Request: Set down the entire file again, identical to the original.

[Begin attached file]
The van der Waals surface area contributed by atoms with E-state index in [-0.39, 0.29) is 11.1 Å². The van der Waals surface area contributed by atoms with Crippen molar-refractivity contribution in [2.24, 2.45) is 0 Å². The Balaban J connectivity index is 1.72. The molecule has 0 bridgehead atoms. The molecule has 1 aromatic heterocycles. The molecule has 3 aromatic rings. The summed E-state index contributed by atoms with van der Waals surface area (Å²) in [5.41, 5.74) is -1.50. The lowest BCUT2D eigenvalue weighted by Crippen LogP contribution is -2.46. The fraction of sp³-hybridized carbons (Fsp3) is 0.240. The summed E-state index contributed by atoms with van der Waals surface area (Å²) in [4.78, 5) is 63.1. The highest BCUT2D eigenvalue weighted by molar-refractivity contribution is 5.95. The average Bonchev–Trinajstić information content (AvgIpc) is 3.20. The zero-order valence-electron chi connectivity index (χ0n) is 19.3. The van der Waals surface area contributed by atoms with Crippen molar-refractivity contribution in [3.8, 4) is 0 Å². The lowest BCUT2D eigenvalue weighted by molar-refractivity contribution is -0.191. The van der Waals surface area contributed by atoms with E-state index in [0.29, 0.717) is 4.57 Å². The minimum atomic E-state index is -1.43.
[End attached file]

The van der Waals surface area contributed by atoms with E-state index in [-0.39, 0.29) is 11.1 Å². The van der Waals surface area contributed by atoms with Crippen molar-refractivity contribution in [2.24, 2.45) is 0 Å². The Balaban J connectivity index is 1.72. The molecule has 0 bridgehead atoms. The molecule has 1 aromatic heterocycles. The molecule has 3 aromatic rings. The summed E-state index contributed by atoms with van der Waals surface area (Å²) in [5.41, 5.74) is -1.50. The lowest BCUT2D eigenvalue weighted by Crippen LogP contribution is -2.46. The fraction of sp³-hybridized carbons (Fsp3) is 0.240. The summed E-state index contributed by atoms with van der Waals surface area (Å²) in [4.78, 5) is 63.1. The highest BCUT2D eigenvalue weighted by molar-refractivity contribution is 5.95. The average Bonchev–Trinajstić information content (AvgIpc) is 3.20. The zero-order valence-electron chi connectivity index (χ0n) is 19.3. The van der Waals surface area contributed by atoms with Crippen molar-refractivity contribution in [3.8, 4) is 0 Å². The lowest BCUT2D eigenvalue weighted by molar-refractivity contribution is -0.191. The van der Waals surface area contributed by atoms with E-state index in [0.29, 0.717) is 4.57 Å². The minimum atomic E-state index is -1.43.